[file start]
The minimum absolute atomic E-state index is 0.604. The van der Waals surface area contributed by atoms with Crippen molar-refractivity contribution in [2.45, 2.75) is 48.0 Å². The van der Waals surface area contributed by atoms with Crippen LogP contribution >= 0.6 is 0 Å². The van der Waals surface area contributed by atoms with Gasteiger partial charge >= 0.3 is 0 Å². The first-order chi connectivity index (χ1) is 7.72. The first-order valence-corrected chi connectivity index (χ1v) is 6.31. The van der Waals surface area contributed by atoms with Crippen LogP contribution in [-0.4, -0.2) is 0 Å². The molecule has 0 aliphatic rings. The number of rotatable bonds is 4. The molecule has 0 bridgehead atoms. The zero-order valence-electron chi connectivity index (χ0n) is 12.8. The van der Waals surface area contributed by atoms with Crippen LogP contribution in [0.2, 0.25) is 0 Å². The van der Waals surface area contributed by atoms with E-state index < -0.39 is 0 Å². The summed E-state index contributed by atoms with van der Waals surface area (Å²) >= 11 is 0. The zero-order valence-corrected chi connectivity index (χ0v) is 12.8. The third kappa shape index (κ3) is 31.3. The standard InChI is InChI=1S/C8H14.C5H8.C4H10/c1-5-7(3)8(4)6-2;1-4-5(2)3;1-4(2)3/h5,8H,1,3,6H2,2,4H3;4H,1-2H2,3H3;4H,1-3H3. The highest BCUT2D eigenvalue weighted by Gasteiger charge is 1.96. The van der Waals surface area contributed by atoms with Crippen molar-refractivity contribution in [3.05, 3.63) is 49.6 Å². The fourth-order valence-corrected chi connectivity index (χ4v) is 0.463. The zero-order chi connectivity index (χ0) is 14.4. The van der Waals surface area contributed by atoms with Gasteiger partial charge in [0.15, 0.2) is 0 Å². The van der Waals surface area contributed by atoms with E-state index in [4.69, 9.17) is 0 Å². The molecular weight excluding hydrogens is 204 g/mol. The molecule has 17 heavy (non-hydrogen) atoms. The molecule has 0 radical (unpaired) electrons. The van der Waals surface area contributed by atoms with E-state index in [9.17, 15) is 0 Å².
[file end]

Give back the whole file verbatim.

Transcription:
The minimum absolute atomic E-state index is 0.604. The van der Waals surface area contributed by atoms with Crippen molar-refractivity contribution in [2.45, 2.75) is 48.0 Å². The van der Waals surface area contributed by atoms with Crippen LogP contribution >= 0.6 is 0 Å². The van der Waals surface area contributed by atoms with Gasteiger partial charge >= 0.3 is 0 Å². The first-order chi connectivity index (χ1) is 7.72. The first-order valence-corrected chi connectivity index (χ1v) is 6.31. The van der Waals surface area contributed by atoms with Crippen LogP contribution in [-0.4, -0.2) is 0 Å². The molecule has 0 aliphatic rings. The number of rotatable bonds is 4. The molecule has 0 bridgehead atoms. The zero-order valence-electron chi connectivity index (χ0n) is 12.8. The van der Waals surface area contributed by atoms with Crippen LogP contribution in [0.2, 0.25) is 0 Å². The van der Waals surface area contributed by atoms with E-state index < -0.39 is 0 Å². The summed E-state index contributed by atoms with van der Waals surface area (Å²) >= 11 is 0. The zero-order valence-corrected chi connectivity index (χ0v) is 12.8. The third kappa shape index (κ3) is 31.3. The standard InChI is InChI=1S/C8H14.C5H8.C4H10/c1-5-7(3)8(4)6-2;1-4-5(2)3;1-4(2)3/h5,8H,1,3,6H2,2,4H3;4H,1-2H2,3H3;4H,1-3H3. The highest BCUT2D eigenvalue weighted by Gasteiger charge is 1.96. The van der Waals surface area contributed by atoms with Crippen molar-refractivity contribution in [3.05, 3.63) is 49.6 Å². The fourth-order valence-corrected chi connectivity index (χ4v) is 0.463. The zero-order chi connectivity index (χ0) is 14.4. The van der Waals surface area contributed by atoms with Gasteiger partial charge in [0.15, 0.2) is 0 Å². The van der Waals surface area contributed by atoms with E-state index in [4.69, 9.17) is 0 Å². The molecular weight excluding hydrogens is 204 g/mol. The molecule has 17 heavy (non-hydrogen) atoms. The molecule has 0 radical (unpaired) electrons. The van der Waals surface area contributed by atoms with E-state index in [9.17, 15) is 0 Å².